Chocolate – the word itself conjures up instant images. What did you think of when you read it? Your favorite candy bar? Or perhaps that slice of chocolate mousse cake you had as dessert the last time you ate out. I think of opening a box of assorted chocolates and trying to figure out which one to start with, they are all filled with such promise.
Yes, people the world over have had a love affair with chocolate that has spanned the ages. The earliest record of chocolate is linked to the Mayans in 600 A.D. when they established the first cocoa plantations in the Yucatan. However, it has been argued that it was considered a valuable commodity several centuries before this date.
In my research on chocolate, (I actually read about it rather than just eating it, although who is to say which is more valuable?), I found some interesting data I would like to share with you. It shouldn’t have surprised me that the names we associate with chocolate – Lindt, Van Houten, Cadbury, Hershey and Nestle were the pioneers in the making of edible chocolate.
Before the 19th century chocolate was only taken as a drink. From the bittersweet drink of the Mayans and Aztecs to the sweetened drinks served in English “Chocolate Houses” of the 1700’s, chocolate was considered a commodity only for the wealthy. Since cocoa beans were used as currency among all nations, it was literally like drinking money.
By the early 1800’s plans were underway to change all that. C.J. Van Houten, a Dutch chemist and chocolate master squeezed out cocoa butter from the beans, which made the cocoa more soluble. Once this process was developed it was easier to make chocolate in soluble form. You’ve probably heard of Dutch cocoa or “dutching.”
Rodolphe Lindt was the brilliant Swiss man who thought to add cocoa butter back to the chocolate. Adding the cocoa butter helped it set into a bar form as well as making it melt on the tongue. He also invented “conching” which is a means of heating and rolling chocolate to refine it. He is credited for making the first fondant. It was another Swiss, Nestle, who came up with adding condensed milk to chocolate. Both these pioneers created the flavor of Swiss Milk Chocolate, which is still enjoyed today.
What is it that makes up the differences in the various chocolates we find on the market today? It seems that every country has its own flavor. Why is Belgian considered the king of chocolate? Of course the selection of good cocoa beans is one of the primary factors. Just as coffee beans vary, so do the cocoa beans. The Belgians pride themselves on the long gentle roast they give the beans, which contributes to the smooth flavor. The amount of cocoa liquor in the chocolate and how long it “brews” are other factors which add up to flavorful chocolate. As with any thing of quality, it’s the raw materials, the recipes and refinement in techniques, and the dedication to creating the best product possible that works every time.
Now cocoa is processed the world over. With importing and exporting being what it is, finding good quality chocolate is easier than ever. Belgian chocolate is used by chocolatiers around the world. The technology has progressed so we have numerous companies to choose from when buying great chocolate rather than just the few elite. Which of course makes my job even more difficult – more and more chocolates to try! I recently found some wonderful Irish chocolates, (not a country known for their chocolate) that I will soon have in our shop as well as some from Israel that should be in the country around April or May of this year. I now have in our shop Roger’s of Vancouver, which has been an institution in Canada since the 1800’s. I was so impressed when I received a sample, I ordered it the same day – and it promptly sold out.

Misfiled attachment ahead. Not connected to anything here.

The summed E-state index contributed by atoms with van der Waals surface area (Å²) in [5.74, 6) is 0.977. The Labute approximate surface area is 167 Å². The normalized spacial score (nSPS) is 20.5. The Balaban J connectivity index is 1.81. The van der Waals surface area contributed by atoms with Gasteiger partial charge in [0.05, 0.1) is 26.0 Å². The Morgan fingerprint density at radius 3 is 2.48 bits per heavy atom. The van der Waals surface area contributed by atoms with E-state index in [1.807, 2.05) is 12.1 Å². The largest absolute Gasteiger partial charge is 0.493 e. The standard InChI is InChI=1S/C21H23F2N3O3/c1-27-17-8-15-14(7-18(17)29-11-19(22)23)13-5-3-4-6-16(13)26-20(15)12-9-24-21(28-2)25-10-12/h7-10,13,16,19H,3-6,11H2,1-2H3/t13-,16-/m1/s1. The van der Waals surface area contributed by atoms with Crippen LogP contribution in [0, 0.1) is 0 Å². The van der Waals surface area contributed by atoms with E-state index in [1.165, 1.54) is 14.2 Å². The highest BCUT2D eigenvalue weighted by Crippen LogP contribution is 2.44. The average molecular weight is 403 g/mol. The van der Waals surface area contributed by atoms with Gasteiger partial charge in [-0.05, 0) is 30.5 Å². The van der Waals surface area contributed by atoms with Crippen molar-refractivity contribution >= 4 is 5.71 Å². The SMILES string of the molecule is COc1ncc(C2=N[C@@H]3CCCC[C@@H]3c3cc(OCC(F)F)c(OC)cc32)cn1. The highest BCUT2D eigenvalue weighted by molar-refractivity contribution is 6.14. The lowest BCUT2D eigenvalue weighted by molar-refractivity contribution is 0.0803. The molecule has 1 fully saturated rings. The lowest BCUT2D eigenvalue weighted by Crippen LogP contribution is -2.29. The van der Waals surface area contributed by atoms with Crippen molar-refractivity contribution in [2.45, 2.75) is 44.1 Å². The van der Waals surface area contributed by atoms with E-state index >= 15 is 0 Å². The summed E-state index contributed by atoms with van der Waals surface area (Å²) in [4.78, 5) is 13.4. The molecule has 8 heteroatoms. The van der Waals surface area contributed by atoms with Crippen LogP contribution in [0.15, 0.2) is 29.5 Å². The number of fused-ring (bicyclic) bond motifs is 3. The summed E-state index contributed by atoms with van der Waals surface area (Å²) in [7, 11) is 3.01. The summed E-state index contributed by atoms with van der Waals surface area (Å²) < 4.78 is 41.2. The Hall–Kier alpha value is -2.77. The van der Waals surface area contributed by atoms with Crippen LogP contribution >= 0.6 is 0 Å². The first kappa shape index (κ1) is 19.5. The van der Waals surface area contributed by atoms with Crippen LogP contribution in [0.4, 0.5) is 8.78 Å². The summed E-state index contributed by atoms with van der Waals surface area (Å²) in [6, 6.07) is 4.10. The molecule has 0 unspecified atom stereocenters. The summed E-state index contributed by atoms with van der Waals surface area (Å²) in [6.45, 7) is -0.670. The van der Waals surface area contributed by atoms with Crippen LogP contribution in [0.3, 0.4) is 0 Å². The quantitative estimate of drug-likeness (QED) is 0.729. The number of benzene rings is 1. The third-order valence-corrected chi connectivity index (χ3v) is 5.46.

One thing I have discovered in my quest for bringing the best to our customers is that we do have one of the finest selections of chocolate anywhere. We have just started carrying l’Artisan du Chocolate; classic French truffles now being made in Los Angeles. Leonidis is manufactured in Belgium and flown in fresh weekly. Their creams are the best we’ve ever tasted. Another of my favorites is the Scharffenberger bar – simplicity at its best, one solid bar of perfect bittersweet chocolate. I don’t even have time to go into the Tour d’Argent, Grand Finale, Lindt, DeGranville or our famous chocolate covered dried bing cherries.
After all this talk of chocolate, I think it’s time to stroll over to my chocolate shelves and sample a few.
Want to join me?
- A. United States
- B. Switzerland
- C. Belgium
- D. England
2. How many cows does it take to provide enough milk for one day’s production of Hershey’s chocolate
at the Hershey, PA plant?
- A. 9,340
- B. 34,100
- C. 52,000
- D. 87,000
3. How many Oreo’s are consumed in the world in one day?
- A. 10.3 million
- B. 20.5 million
- C. 26 million
4. Some of the early chocolate manufacturers were Cadbury, Hershey, Rowntrees, and Frys. Aside from chocolate, what did they have in common?
- A. They were all established in England.
- B. They were all run by Quakers.
- C. They were all bakers by trade before seeing the potential of chocolate.
- D. They were all accused of stealing Swiss chocolate secrets.
5. Which is Terry and Wally’s (founders of FanciFull) favorite chocolate?
- A. Leonidis
- B. l’Artisan du Chocolat
- C. Scharffenberger
- D. Whichever one they are currently eating
Click here for answers to the Trivia Quiz